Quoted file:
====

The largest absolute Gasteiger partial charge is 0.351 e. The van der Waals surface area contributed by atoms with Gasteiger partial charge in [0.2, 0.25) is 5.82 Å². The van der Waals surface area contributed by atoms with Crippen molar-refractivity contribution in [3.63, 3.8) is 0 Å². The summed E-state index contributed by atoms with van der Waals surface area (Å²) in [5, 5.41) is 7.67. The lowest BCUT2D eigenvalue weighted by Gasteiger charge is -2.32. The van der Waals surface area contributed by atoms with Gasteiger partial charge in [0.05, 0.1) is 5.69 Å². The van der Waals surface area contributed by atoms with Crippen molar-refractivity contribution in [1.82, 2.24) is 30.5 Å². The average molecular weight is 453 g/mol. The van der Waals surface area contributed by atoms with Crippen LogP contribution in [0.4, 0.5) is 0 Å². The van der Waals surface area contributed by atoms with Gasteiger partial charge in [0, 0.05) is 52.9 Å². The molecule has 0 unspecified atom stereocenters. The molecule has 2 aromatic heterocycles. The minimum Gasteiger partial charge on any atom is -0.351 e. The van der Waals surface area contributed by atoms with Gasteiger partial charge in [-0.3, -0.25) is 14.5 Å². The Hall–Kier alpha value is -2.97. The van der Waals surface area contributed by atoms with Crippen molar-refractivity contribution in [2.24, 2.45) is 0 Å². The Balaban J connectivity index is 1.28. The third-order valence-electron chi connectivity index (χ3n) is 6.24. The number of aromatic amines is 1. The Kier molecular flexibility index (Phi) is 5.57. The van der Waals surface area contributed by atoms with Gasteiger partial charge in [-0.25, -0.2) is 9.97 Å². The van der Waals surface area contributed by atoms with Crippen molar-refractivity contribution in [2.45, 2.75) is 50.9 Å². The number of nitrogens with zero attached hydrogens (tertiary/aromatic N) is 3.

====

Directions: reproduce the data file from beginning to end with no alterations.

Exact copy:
The largest absolute Gasteiger partial charge is 0.351 e. The van der Waals surface area contributed by atoms with Gasteiger partial charge in [0.2, 0.25) is 5.82 Å². The van der Waals surface area contributed by atoms with Crippen molar-refractivity contribution in [3.63, 3.8) is 0 Å². The summed E-state index contributed by atoms with van der Waals surface area (Å²) in [5, 5.41) is 7.67. The lowest BCUT2D eigenvalue weighted by Gasteiger charge is -2.32. The van der Waals surface area contributed by atoms with Gasteiger partial charge in [0.05, 0.1) is 5.69 Å². The van der Waals surface area contributed by atoms with Crippen molar-refractivity contribution in [1.82, 2.24) is 30.5 Å². The average molecular weight is 453 g/mol. The van der Waals surface area contributed by atoms with Crippen LogP contribution in [0.4, 0.5) is 0 Å². The van der Waals surface area contributed by atoms with Gasteiger partial charge in [0, 0.05) is 52.9 Å². The molecule has 0 unspecified atom stereocenters. The molecule has 2 aromatic heterocycles. The minimum Gasteiger partial charge on any atom is -0.351 e. The van der Waals surface area contributed by atoms with Gasteiger partial charge in [-0.3, -0.25) is 14.5 Å². The Hall–Kier alpha value is -2.97. The van der Waals surface area contributed by atoms with Crippen molar-refractivity contribution in [2.24, 2.45) is 0 Å². The Balaban J connectivity index is 1.28. The third-order valence-electron chi connectivity index (χ3n) is 6.24. The number of aromatic amines is 1. The Kier molecular flexibility index (Phi) is 5.57. The van der Waals surface area contributed by atoms with Gasteiger partial charge in [-0.25, -0.2) is 9.97 Å². The van der Waals surface area contributed by atoms with Crippen molar-refractivity contribution in [2.45, 2.75) is 50.9 Å². The number of nitrogens with zero attached hydrogens (tertiary/aromatic N) is 3.